Pitchfork’s Progress

Does the influential e-zine represent the New Rock Critic Order?

It turns out the funniest Onion-esque fake news story penned so far this year did not spring from The Onion. No, Sub Pop Records — a concern not ordinarily known for its forays into satire and comedy writing — deserves full credit for “Pitchfork Staff Member Says ‘Hi’ to Real-Life Woman.”

“This marks the first time a member of the Pitchfork staff has made direct verbal contact with someone of the opposite sex,” the blurb announces. “Normally content with sitting in his mother’s basement eating Cheetos and watching bootlegged Jawbreaker videos, Andy somehow got the courage to speak openly to a girl at last Friday’s show.”

What Andy said, in case you’re wondering, is “Hi.”

As wise old sage “Weird Al” Yankovic has taught us, mocking imitation is the sincerest form of flattery. Thus the apparently socially stultified rock-crit geeks at Pitchforkmedia.com, the wildly popular indie-centric news-and-reviews Internet portal of evil, should be delighted indeed that Sub Pop found the site remarkable and prominent enough to launch so elaborate a parody. The send-up, at SubPop.com/features/pdork, is stunning in its attention to detail, copying Pitchfork’s layout exactly as it lampoons the news section’s hipster elitism (headline: “Indie cred flawlessly maintained. Personal credit history, not so much”) and the elaborate 0.0 to 10.0 CD-rating system (“1.0-1.9: I got kicked out of a band that sounded like this”).

Climactically, the joke headline to a hypothetical review of the Rapture’s Echoes is “Dance Music is the new ska.”

“That was so flattering,” raves Pitchfork mastermind Ryan Schreiber over the phone from Chicago, where the site is based. “It was unbelievable that Sub Pop, this label — I mean, they were huge before we had even been conceived. They were a label that I followed for years and years before even considering starting this Web site. For them to be able to do a parody of our site, and have people even know what they’re talking about, it was really cool. It was the coolest thing in the world.”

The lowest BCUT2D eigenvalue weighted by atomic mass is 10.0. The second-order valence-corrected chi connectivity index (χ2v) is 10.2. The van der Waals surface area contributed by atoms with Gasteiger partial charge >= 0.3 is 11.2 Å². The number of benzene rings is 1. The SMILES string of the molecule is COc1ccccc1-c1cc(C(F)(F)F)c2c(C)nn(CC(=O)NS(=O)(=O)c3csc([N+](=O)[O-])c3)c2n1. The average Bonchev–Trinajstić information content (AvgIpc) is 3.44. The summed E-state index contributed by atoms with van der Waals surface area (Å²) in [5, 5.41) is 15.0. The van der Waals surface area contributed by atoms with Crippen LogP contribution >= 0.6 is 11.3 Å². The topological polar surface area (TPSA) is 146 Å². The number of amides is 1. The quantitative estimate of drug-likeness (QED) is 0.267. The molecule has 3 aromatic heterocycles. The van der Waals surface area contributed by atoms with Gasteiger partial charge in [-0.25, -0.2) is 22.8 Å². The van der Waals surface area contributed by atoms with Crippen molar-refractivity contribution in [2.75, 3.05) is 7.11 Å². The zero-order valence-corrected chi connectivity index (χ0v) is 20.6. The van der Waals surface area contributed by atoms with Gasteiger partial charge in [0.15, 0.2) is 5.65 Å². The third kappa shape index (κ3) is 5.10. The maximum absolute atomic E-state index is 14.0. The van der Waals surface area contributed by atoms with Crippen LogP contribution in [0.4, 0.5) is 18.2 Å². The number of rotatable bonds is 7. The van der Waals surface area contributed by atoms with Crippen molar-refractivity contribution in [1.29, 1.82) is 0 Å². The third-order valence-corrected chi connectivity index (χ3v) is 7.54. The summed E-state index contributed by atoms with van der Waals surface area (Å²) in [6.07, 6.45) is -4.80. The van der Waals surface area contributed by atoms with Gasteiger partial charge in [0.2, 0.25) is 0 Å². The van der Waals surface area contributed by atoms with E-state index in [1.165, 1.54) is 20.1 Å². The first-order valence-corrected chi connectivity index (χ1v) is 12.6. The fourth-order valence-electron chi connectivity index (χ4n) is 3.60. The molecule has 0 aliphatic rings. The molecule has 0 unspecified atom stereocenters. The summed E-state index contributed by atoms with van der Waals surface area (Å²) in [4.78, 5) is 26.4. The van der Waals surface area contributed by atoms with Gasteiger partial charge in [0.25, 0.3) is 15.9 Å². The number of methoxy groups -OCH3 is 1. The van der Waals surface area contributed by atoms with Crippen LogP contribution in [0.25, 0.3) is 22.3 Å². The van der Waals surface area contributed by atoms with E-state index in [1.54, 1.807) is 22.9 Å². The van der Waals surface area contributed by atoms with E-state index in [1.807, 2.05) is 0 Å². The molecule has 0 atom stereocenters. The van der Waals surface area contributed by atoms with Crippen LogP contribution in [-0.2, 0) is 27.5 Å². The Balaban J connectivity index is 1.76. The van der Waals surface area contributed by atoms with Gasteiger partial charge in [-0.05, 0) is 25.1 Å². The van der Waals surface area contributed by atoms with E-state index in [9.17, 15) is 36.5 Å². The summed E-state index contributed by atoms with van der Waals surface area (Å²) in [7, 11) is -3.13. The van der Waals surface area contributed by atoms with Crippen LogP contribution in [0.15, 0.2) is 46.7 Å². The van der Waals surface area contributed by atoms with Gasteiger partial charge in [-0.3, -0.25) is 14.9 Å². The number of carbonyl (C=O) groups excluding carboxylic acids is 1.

In fact, the comedy site SomethingAwful.com followed up with its own elaborate Pitchfork spoof a coupla months later, though it was far meaner (and lamer) than Sub Pop’s. For discerning music geeks, Pitchfork has indeed morphed into the Holy Grail since Schreiber and a buddy started it in his bedroom at his parents’ Minneapolis house in 1995 — he says the site now reaches an average of ninety thousand readers a day. Why? As every major music magazine’s CD review section has devolved into a graveyard of hundred-word blurbs offering no room for creativity, personality or, more to the point, relevant criticism, Pitchforkmedia.com has exploded outward, with five-hundred-word reviews that read like essays, short stories, diary entries, and/or harebrained literary experiments.

Writing style? Flowery, ambitious, decidedly postgraduate. Knowledge base? Hugely intimidating; these people seem to know everything about everything before anyone else knows anything. Opinions? Brash, outspoken, occasionally very bitchy. Sonic Youth’s NYC Ghosts & Flowers and Liz Phair’s reviled last record both share the distinction of a Pitchfork-awarded 0.0 review: “Breaks new ground for terrible.”

“What do you want, a closing paragraph? Something to wrap it all up, tie everything together?” demands the tail end of the Pitchfork review for the Anniversary’s actually quite excellent album Your Majesty. “Fuck you. Don’t buy this.”

“I feel like honesty is so important in a record review,” Schreiber says. “You can’t worry about what the artist is gonna think, what the label’s gonna think — ‘Oh, are we gonna get cut from their promo list?’ To me it’s completely irrelevant. The first thing that any editor should be concerned about is integrity. If you’re just reining it in to try and save one person, what’s the point? It’s criticism. It’s criticism! Who responds well to criticism?”

“If you read almost any other music magazine, three out of five is terrible in a lot of magazines,” adds Eric Carr, a Pitchfork writer who, as the advertising director, is Schreiber’s only consistent full-time employee. “To see something less than three stars out of five is unusual, or it’s a really safe bet for the magazine — they’re panning something that no one in their audience would be expected to like. It’s safe for them. Pitchfork, we go out on a limb with stuff.”

Alright. Let’s stop drinking the Kool-Aid for a second.

Pitchfork’s bile is remarkable, but its enormous literary aspirations truly set it apart, and set the site’s adorers and abhorrers apart as well. In attempting to avoid the colorless blurb graveyard, a Pitchfork review can swing the pendulum too far in the other direction: a dense, hugely overwritten, utterly incomprehensible brick of critical fruitcake.

“I’ve read this damn review three times,” the befuddled reader says aloud, “and I still don’t know what it says.”

I say that sometimes,” Carr admits. “Occasionally we’ve written something that even I’m like, ‘I can’t believe someone wanted to write this.’ But I mean, I think that’s the allure of Pitchfork for people — chances are you’re going to see something that someone’s put a lot of thought into, where they haven’t just rattled off a paragraph: ‘This album sounds like this, buy it if you like bands X, Y, and Z.'”